Frequent Questions

Inmate Classification

Note: You can access the applicable DOC policies by clicking on Policies under the About Us tab.    
1.4.B.2  Male Inmate Classification    1.4.B.14 Female Inmate Classification

 

How are inmates classified?

The classification system is a standardized, objective system involving initial and re-classification processes. Each inmate is reviewed by a classification board at least annually.

The inmate classification system is based predominantly on prediction of risk, including risk of escape, violence, dangerousness, and repeat criminal behavior.

Inmates are assigned one of four custody levels: Maximum, High Medium, Low Medium, or minimum. This custody level determines the facility an inmate will be housed at, their level of supervision and their access to the community.

The Department of Corrections (DOC) will exercise response to risk commensurate with each inmate’s assessed risk to the degree possible.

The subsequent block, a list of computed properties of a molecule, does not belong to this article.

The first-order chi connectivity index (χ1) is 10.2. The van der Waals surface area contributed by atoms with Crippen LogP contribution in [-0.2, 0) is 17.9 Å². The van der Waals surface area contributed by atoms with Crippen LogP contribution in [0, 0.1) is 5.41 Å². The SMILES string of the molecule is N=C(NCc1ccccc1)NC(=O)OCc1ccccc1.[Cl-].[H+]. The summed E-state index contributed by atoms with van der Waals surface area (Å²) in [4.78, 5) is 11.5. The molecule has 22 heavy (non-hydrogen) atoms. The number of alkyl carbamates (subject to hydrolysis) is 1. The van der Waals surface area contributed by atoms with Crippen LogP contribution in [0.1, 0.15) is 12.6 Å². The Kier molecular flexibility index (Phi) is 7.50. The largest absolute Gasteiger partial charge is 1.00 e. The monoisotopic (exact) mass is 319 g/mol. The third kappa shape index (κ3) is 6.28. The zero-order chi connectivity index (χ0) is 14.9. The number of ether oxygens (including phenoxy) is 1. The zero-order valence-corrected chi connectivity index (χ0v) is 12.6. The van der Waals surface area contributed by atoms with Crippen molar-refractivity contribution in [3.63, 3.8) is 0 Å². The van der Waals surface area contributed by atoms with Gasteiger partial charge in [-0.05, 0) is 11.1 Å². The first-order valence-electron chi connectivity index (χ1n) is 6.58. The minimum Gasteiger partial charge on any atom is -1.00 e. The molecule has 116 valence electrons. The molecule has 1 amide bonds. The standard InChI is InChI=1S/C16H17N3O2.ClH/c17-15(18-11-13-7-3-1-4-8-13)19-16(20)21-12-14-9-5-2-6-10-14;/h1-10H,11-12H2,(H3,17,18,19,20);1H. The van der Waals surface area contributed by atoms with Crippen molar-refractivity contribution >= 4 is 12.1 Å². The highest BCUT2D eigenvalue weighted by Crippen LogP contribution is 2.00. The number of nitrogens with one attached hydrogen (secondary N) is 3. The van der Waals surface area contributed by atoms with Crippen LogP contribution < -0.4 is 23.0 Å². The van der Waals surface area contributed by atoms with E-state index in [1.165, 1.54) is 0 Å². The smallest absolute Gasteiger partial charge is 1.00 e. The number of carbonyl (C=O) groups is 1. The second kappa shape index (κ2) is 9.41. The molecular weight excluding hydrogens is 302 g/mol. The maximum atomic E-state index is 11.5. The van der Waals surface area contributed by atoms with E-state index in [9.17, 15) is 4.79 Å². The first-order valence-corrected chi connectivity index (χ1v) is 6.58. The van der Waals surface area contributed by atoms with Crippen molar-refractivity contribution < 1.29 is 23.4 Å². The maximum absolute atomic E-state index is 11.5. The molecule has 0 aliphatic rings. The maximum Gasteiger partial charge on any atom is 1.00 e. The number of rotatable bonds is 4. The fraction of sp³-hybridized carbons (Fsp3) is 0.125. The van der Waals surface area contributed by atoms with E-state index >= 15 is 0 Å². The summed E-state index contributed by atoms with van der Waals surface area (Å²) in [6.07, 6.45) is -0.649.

Does an inmate have a right to be housed in a certain facility?

No inmate has any implied right or expectation to be housed in any particular facility, participate in any specific program, or receive any specific service; and an inmate is subject to transfer from any one facility, program or service at the discretion of a warden or Secretary of Corrections (SDCL 24-2-27).

Who determines where an inmate is housed?

A unit classification board will determine an inmate’s custody level and recommend housing and programming placements. The board will also establish a date for the inmate’s next classification custody review. The board is typically made up of a unit manager, case manager and unit coordinator.

Classification decisions are guided by DOC policy and the SD DOC Inmate Classification Manual.